Shirley Poppies. One of Our Better Weeds
This started out being about garden volunteers, the children of plants with such willing seed you can count on new generations more or less for the life of the garden. But including everything the list turned out to be so huge it was about 2 books worth – plus a whole gigantic sidetrack about invasives.
So then it was just annuals – flowers and herbs that more or less behave themselves. Then it was annual flowers and herbs that more or less behave themselves in the Northeast.
Then, unable to decide on images, I got it down to larkspur and Shirley poppies. And now, for the sake of brevity:
are all the progeny of a single packet of ‘Angels Choir’ I planted in the early 80’s to make a border along one side of the main path.
You perhaps notice a lot of red? The aboriginal Shirley poppy was a chance mutation of Papaver rhoeas, the bright red poppy of Flanders Fields, and although there have been 130 years of dedicated selecting for other colors and forms, when you leave them to their own devices P. rhoeas still raises its lovely head above all the others and would soon take over completely unless actively discouraged.
So I have actively discouraged it — and about 5 years ago changed the border. But the poppies are with us still, all over the garden unless I pull them up. The history below is from the website of Chiltern Seeds, a wonderful source that’s in the UK but will ship if you don’t mind paying.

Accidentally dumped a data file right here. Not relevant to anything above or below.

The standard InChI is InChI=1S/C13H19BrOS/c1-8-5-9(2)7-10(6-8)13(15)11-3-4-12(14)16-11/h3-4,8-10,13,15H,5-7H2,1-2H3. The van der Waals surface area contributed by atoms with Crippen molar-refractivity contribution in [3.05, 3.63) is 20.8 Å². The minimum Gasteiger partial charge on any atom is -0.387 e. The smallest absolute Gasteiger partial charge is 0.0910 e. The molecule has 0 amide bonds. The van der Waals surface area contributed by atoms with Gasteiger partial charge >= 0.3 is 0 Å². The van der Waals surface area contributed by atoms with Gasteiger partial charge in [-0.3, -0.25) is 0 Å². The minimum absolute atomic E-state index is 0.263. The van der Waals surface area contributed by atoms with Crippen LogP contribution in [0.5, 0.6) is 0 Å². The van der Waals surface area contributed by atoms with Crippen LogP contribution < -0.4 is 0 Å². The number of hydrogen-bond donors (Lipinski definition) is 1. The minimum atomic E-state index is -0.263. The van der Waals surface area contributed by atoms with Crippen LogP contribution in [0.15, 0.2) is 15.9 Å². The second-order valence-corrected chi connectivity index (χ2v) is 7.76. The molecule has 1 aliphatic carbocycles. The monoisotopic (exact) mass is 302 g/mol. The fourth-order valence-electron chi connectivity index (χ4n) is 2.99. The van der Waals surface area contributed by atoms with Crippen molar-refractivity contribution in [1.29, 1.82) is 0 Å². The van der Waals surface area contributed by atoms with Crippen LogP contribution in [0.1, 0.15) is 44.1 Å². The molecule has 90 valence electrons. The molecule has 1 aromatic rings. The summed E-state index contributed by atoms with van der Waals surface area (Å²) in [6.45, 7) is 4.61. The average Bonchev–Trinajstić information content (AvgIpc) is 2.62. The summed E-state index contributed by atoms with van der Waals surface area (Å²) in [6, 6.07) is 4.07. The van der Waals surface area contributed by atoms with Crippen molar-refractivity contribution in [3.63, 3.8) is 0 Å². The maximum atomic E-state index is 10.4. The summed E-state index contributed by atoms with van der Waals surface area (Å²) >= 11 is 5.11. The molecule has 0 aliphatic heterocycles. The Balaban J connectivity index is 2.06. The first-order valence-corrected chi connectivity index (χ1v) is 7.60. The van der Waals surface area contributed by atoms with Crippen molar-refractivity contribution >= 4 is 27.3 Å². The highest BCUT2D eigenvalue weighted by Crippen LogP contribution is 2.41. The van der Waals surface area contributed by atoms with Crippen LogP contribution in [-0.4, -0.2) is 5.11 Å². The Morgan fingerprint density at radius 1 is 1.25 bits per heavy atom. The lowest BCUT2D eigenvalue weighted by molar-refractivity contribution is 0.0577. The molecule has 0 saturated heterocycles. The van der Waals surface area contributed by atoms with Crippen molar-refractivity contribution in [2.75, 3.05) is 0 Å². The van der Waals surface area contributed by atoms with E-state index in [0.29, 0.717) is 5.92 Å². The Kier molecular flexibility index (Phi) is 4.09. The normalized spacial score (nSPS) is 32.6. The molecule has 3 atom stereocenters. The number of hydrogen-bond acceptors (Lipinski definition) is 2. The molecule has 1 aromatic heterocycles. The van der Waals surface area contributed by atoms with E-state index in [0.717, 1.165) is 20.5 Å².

Looking around for the Reverend’s dates also turned up an outfit called The One Stop Poppy Shoppe. I’ve never stopped there – yet – so can’t vouch for anything except its terrific name and the fact that it claims to have, with 50, the largest variety of poppy seeds in the world.
The history of Shirley poppies, courtesy Chiltern Seeds:
Originally raised in the 1880’s by the Rev. W. Wilks in his garden in Shirley near Croydon in Surrey, this whole remarkable race comes from one solitary flower he spotted in a waste corner among a patch of the common scarlet Field Poppies which had a very narrow edge of white. Over the coming years he worked on the progeny of this one bloom by a process of selection and elimination to give us the Shirley Poppy we know today ….. Ah! But not quite! When later writing on the subject, he set out what might be said to be the specification for his Poppy. He said, “Let it be noticed that true Shirley Poppies (1) are single, (2) always have a white base with (3) yellow or white stamens, anthers and pollen, (4) never have the smallest particle of black about them. Double Poppies and Poppies with black centres may be greatly admired by some, but they are not Shirley Poppies.” He reflected, as so may we all, that the world’s gardens are furnished with Poppies all the direct descendants of that one single seed capsule harvested in the Shirley Vicarage in 1880…